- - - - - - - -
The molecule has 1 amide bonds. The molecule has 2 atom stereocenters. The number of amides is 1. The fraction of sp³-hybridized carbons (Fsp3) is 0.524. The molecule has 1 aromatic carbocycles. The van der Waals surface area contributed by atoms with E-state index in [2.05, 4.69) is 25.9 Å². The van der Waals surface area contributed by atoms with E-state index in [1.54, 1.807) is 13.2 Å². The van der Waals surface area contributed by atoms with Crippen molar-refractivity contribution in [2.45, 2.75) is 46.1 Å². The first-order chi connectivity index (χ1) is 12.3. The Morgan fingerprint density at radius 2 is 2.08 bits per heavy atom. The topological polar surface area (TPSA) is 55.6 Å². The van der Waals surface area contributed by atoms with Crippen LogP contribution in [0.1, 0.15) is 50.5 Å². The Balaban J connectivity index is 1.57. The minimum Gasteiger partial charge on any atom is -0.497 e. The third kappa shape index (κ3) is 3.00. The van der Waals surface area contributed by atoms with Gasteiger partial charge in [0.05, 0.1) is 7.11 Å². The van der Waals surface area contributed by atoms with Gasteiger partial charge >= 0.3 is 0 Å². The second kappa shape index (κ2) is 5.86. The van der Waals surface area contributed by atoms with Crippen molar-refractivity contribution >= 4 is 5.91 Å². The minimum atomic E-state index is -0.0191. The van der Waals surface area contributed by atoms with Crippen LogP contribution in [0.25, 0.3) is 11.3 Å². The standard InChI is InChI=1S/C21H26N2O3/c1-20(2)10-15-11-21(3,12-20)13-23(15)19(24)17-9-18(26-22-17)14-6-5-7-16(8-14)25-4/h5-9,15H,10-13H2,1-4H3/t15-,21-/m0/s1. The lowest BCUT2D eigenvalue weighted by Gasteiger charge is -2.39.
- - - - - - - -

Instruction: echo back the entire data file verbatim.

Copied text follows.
The molecule has 1 amide bonds. The molecule has 2 atom stereocenters. The number of amides is 1. The fraction of sp³-hybridized carbons (Fsp3) is 0.524. The molecule has 1 aromatic carbocycles. The van der Waals surface area contributed by atoms with E-state index in [2.05, 4.69) is 25.9 Å². The van der Waals surface area contributed by atoms with E-state index in [1.54, 1.807) is 13.2 Å². The van der Waals surface area contributed by atoms with Crippen molar-refractivity contribution in [2.45, 2.75) is 46.1 Å². The first-order chi connectivity index (χ1) is 12.3. The Morgan fingerprint density at radius 2 is 2.08 bits per heavy atom. The topological polar surface area (TPSA) is 55.6 Å². The van der Waals surface area contributed by atoms with Crippen LogP contribution in [0.1, 0.15) is 50.5 Å². The Balaban J connectivity index is 1.57. The minimum Gasteiger partial charge on any atom is -0.497 e. The third kappa shape index (κ3) is 3.00. The van der Waals surface area contributed by atoms with Gasteiger partial charge in [0.05, 0.1) is 7.11 Å². The van der Waals surface area contributed by atoms with Gasteiger partial charge >= 0.3 is 0 Å². The second kappa shape index (κ2) is 5.86. The van der Waals surface area contributed by atoms with Crippen molar-refractivity contribution >= 4 is 5.91 Å². The minimum atomic E-state index is -0.0191. The van der Waals surface area contributed by atoms with Crippen LogP contribution in [0.25, 0.3) is 11.3 Å². The standard InChI is InChI=1S/C21H26N2O3/c1-20(2)10-15-11-21(3,12-20)13-23(15)19(24)17-9-18(26-22-17)14-6-5-7-16(8-14)25-4/h5-9,15H,10-13H2,1-4H3/t15-,21-/m0/s1. The lowest BCUT2D eigenvalue weighted by Gasteiger charge is -2.39.